Splicing occurs in the nucleus by the use of a spliceosome looping out the introns then cutting them out and binding the exons together leaving a strand of only exons. This is the pre-mRNA maturing and turning into mRNA to leave the cell.


Components involved


mRNA is a copy made of the DNA by RNA polymerase II and spliced to take out all the introns. This is a single polynucleotide strand that have codons made up of Adenine, Guanine, Cytosine and Uracil and instead of a deoxyribose in the sugar phospate backbone there is a ribose molecule


This is a single polynucleotide strand that folds back on itself to form hydrogen bond in the shape of a clover leaf. This molecule on one end has an anticodon which is complimentary to the codon on the the mRNA strand which it attaches to. On the other end there is a specific protein that is able to detach and form part of a polypeptide is about 70-90 nucleotides long and contains varient and semi-varient regions. it also contains modified bases such as iosine.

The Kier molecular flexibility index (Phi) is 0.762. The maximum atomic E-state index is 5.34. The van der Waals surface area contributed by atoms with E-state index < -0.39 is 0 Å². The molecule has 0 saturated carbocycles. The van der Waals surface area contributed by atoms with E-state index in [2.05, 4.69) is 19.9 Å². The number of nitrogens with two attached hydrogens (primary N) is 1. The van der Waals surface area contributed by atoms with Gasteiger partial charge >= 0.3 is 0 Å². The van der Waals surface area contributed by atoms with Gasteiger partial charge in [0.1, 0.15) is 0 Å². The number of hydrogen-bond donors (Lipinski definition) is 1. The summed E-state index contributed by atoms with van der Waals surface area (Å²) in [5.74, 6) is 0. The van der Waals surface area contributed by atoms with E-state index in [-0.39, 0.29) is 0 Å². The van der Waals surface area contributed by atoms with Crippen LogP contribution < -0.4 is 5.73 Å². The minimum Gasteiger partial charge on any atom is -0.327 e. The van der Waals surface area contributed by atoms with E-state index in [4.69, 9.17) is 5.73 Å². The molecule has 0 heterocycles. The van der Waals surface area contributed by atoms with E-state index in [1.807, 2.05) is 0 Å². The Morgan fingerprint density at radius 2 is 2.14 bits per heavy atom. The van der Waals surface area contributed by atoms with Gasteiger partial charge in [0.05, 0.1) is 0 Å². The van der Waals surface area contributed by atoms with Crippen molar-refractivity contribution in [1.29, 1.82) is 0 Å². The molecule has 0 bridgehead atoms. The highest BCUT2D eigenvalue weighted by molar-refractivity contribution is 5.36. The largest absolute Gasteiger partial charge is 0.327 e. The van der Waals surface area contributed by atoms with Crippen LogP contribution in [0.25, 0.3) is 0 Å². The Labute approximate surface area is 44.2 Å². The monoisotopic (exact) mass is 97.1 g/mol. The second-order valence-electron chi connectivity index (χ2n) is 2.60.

The Ribosome is the location of the translation of proteins, the Ribosome has 3 tRNA binding sites the P site which holds the tRNA molecule with the polypeptide strand, the A site which binds to the tRNA molecule with the next amino acid to by hydrolysed and the E site which holds the tRNA molecule to be discharged[2]. The mRNA strand is attached to the tRNA strand by Hydrogen bonds and also attached to the ribosome.

The Mechanism


The 30s sub unit of a Ribosome searches along the mRNA strand untill reaching the Shine Dalgarno sequence which is also known as the ribosome binding site this then goes along to find the first start codon AUG. In short the initiator charged tRNA (fmet-tRNAfmet) bind to the start codon and the 50s sub unit complexes with the 30s to form the 70s initiation complex. There are 3 sites in the ribosome A, P and E; A is holding the next tRNA with the corresponding amino acid, P is the tRNA molecule attached to which is the amino acid chain and in E is the site where there is an uncharged amino acid. the ribosome moves along as more amino acids are made in the elongation stage.